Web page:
Deputies wary of Higgins as they agreed it's not a holiday but a recess
DÁIL SKETCH:IT WAS a Gubu day in the Dáil – giddy, unpredictable, boisterous and (virtually) unprecedented.
Not a whisper emerged from a single TD after Ceann Comhairle Seán Barrett put to the House that the Dáil “on its rising today shall adjourn until Tuesday, 18th September, at 2 pm”.
Actually someone could be heard murmuring “ssshhh, ssshhh” for fear an unruly TD might utter something that could be misinterpreted as “not agreed”.
When the Ceann Comhairle intoned “agreed” there was a whoop of cheering, applause and much relieved laughter.
They had limped to the finish line of this session of the 31st Dáil. There was no posturing about long holidays, a lesson learned perhaps after the Taoiseach called the Opposition’s bluff last year when they protested against a week’s recess.
He said “okay, we’ll sit next week, so” or words to that effect, stunning his own side as well as the Opposition and Oireachtas staff. A shocked and bemused Dáil sat the following week.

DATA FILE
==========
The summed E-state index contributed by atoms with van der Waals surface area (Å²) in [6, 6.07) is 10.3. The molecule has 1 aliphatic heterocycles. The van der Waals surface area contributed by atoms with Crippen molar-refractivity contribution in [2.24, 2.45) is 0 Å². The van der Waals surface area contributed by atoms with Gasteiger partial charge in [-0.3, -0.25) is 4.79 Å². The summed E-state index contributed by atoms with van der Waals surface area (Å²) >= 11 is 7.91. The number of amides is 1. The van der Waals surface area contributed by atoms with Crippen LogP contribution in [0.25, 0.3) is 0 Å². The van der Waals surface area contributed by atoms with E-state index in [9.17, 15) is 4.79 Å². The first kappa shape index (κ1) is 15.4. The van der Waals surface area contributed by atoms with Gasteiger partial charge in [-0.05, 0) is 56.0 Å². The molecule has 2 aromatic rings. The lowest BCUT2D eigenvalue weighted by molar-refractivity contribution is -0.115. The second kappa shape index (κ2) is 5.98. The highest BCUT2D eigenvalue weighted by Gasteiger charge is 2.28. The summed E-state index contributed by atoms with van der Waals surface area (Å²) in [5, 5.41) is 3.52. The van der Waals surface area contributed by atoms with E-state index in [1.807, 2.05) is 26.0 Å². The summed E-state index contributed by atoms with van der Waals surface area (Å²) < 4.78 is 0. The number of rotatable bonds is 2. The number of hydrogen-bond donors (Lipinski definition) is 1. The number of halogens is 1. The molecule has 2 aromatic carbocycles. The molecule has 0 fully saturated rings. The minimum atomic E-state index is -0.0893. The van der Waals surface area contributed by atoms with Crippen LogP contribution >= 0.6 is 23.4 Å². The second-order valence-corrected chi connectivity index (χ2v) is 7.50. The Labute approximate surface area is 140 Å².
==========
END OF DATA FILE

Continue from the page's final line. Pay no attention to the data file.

This year’s two-month recess is a week longer than last year but three weeks shorter than in the past.
One enthusiastic radio reporter on Wednesday surveyed Opposition parties to see if there would be any objections to the eight-week recess.
“There won’t be a f***ing peep out of us,” a representative from one party said, bluntly reflecting the views of all TD.
And every TD will insist it’s not a holiday, it’s a recess.
Fianna Fáil’s Eamon Ó Cuív, newly rescued in the reshuffle from being the party’s only backbencher, phrased it this way: “There is no way we can reflect the views of the people in this House if we are not out among the people around the country.”
Socialist Party TD Joe Higgins did cause a minor blip and much ribald comment when the Ceann Comhairle asked the first time if the eight-week recess was agreed.
One observer noted he was in his “holiday cardi”, a woollen zipped piece, when he took to his feet.
Joe looked over at the Government benches dismissively.
“The little elves of Fine Gael and Labour have no need to worry,” he said. “I will not engage in the posturing that their elders engaged in here for 12 years on the issue of the adjournment.”
Cue more roaring and heckling. The Ceann Comhairle told them “schoolchildren leaving sixth class would behave better than what is happening here”.
But Joe wanted the Tánaiste to publicly defend vulnerable elderly and unemployed against the “threatening” of the IMF.
The Tánaiste told him the vulnerable would be protected and not to be “scaremongering”.
The only scare for TDs was that Joe might call a vote on the recess. Relief all around for the elves on both sides that he didn’t.